Why you should care: Dare we say it, but we think that Cartier has hit it out of the ballpark with its watch launches this year. From the re-edition of the Pasha to the Santos Dumont, each timepiece is imbued with the French maison’s distinctive creative flair and attention to detail. Case in point: three new extraordinarily complex timepieces that push technical boundaries. The watches in question are the Rotonde de Cartier Mysterious Hour Skeleton, Rotonde de Cartier Grand Complication Skeleton and Rotonde de Cartier Minute Repeater Mysterious Double Tourbillon. These skeletonised models offer a peek into the workings of the watch, and  emphasise the watchmaker’s commitment to the occasional avant-garde flourish, sprinkled among its more traditional fare.


supreme murakami
A redesigned Supreme logo by Takashi Murakami

Supreme raises over US$1 Million for COVID-19 relief

Why you should care: Last month, streetwear brand Supreme tapped upon pop artist Takashi Murakami to create a T-shirt benefitting coronavirus relief. Murakami took Supreme’s signature box logo blueprint and gave the geometric field a makeover, using his famous cartoon-like, vibrantly coloured flower and skull motifs to create a limited-edition US$60 (S$85) style that sold out within minutes. The final charitable tally? US$1,052,040 (S$1,486,259).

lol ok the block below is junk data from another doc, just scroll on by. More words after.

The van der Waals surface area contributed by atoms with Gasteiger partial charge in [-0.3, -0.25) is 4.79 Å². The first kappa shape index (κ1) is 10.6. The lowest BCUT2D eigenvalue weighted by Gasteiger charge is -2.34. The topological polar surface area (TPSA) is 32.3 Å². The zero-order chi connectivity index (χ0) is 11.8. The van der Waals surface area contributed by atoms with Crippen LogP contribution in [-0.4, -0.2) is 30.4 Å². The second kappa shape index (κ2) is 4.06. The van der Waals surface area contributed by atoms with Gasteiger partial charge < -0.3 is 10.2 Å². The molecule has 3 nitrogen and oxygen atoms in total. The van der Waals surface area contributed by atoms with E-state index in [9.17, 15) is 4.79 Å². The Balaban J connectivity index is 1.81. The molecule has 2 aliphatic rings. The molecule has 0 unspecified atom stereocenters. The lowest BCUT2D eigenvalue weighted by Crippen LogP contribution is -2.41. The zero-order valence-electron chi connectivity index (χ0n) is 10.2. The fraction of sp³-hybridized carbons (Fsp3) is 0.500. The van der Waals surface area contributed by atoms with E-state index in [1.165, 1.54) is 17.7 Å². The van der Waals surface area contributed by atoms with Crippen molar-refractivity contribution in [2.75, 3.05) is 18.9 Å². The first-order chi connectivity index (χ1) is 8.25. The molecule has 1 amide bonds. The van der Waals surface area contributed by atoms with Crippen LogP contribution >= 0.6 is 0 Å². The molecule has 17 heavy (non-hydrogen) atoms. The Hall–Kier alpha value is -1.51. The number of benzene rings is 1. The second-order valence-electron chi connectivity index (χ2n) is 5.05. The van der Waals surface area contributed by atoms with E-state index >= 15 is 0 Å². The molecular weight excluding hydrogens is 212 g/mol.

All of the proceeds from the collaboration are heading to Help USA, an organisation founded by New York governor Andrew Cuomo back in 1986. The charity specialises in helping at-risk youth and families access essential services, and is now deploying its know-how to aid those most affected by the COVID-19 pandemic.


Ferrari enlists industrial designer Marc Newson to create a limited-edition collection of luggages

Why you should care: Ferrari has collaborated with Marc Newson to create a line of car-inspired luggage, which consists of five styles: a trolley, duffel, garment bag, suitcase and quarantottore (a briefcase that doubles as a weekender). Having dug deep into Ferrari’s archives regarding the colours, textures and motifs, Newson drew inspiration from the valve covers for the collection’s grained leather pattern, while the bold interior shade of yellow (just one out of six colourways) harks back to the sunny architecture of Modena, Ferrari’s city of origin.

Newson assures that the craftsmanship of the luggage is a reflection of the quality and detail put into the production of Ferraris. He also tapped Ferrari’s own engineers for the sliding mechanism on the trolley’s roller handle, which is inspired by the carmaker’s classic steering wheel and uses the same technique as the pedals of a LaFerrari.


Create your dream car with Bentley’s Co-Creation programme

Why you should care: Want to customise your dream car without leaving your couch? The Bentley Co-Creation programme, which began long before COVID-19 occurred, empowers the customer with unique (daring, even) designs and has now expanded into the realm of virtual reality. The whole process involves an interactive survey, where based on a stock selection of imagery, the customer ends up creating a mood board of interests, favourite colours, materials, combinations and atmosphere.

Now, for those who want something a lot more unique, a screen-sharing session can be set up. A designer will ‘sit’ alongside the customer as they run through the options. Emails and texts are options, too, but there’s nothing like ‘hands-on work’, especially when it involves your creativity and your new toy.